• In the Demeter Myth, Demeter, Persephone and Hades come to a mutually agreeable solution together, where Persephone spends half her time above ground with Demeter, and half her time below ground with Hades..


The Ascent

  • The Real Adventure is The Friends You Made Along the Way

The protagonist, having achieved his/her goal can now safely return to the status-quo world. They re-integrate with their old family and friends, but also maintain their new family and friends. As a consequence of their adventures, they’ve learned important life lessons and grown emotionally stronger.

Also, at the very climax of the story, the heroine rewards those who stood by her throughout the narrative- and maybe even begins a romance/gets married with one of her allies. The protagonist might even retire, trusting their friends to continue fighting the good fight without them.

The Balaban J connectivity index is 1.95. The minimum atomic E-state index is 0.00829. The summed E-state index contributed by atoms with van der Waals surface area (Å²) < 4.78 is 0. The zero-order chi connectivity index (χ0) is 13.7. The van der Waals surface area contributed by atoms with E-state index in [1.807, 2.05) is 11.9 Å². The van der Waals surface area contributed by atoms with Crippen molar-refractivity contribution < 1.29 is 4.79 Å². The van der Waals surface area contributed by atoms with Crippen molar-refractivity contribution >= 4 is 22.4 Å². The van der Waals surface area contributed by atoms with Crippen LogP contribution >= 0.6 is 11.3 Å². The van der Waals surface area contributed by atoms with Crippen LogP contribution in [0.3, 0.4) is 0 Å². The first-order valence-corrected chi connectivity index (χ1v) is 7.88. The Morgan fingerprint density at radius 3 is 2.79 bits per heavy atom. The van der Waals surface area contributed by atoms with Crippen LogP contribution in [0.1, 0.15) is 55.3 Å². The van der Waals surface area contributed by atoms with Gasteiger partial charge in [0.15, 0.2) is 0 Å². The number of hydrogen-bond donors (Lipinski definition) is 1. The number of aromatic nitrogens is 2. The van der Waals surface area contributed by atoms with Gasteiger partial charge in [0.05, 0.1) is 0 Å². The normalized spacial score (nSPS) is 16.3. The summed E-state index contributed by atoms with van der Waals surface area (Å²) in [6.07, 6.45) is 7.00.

Why does this beat exist, from a narrative perspective?

  • To give the book a happy ending!

Examples

  • In Harry Potter, Harry, Ron, Hermione and Neville are rewarded by Dumbledore for their actions by winning the House cup for the year.
  • In ‘Paladin of Souls,’ Ista rewards her retainers for standing with her. She elevates Liss to being nobility, allows Foy to become a sorcerer, dy Cabon gets a permanent promotion in the clergy, Gorum has his memories restored, Arhys is sent to Heaven, and Ista begins a romance with Ilvyn. Additionally, Catalara is given a dignified next-chapter in her life despite being an antagonist. Ista tried to spare the villain Joan of Jokona, but instead Joan chose death.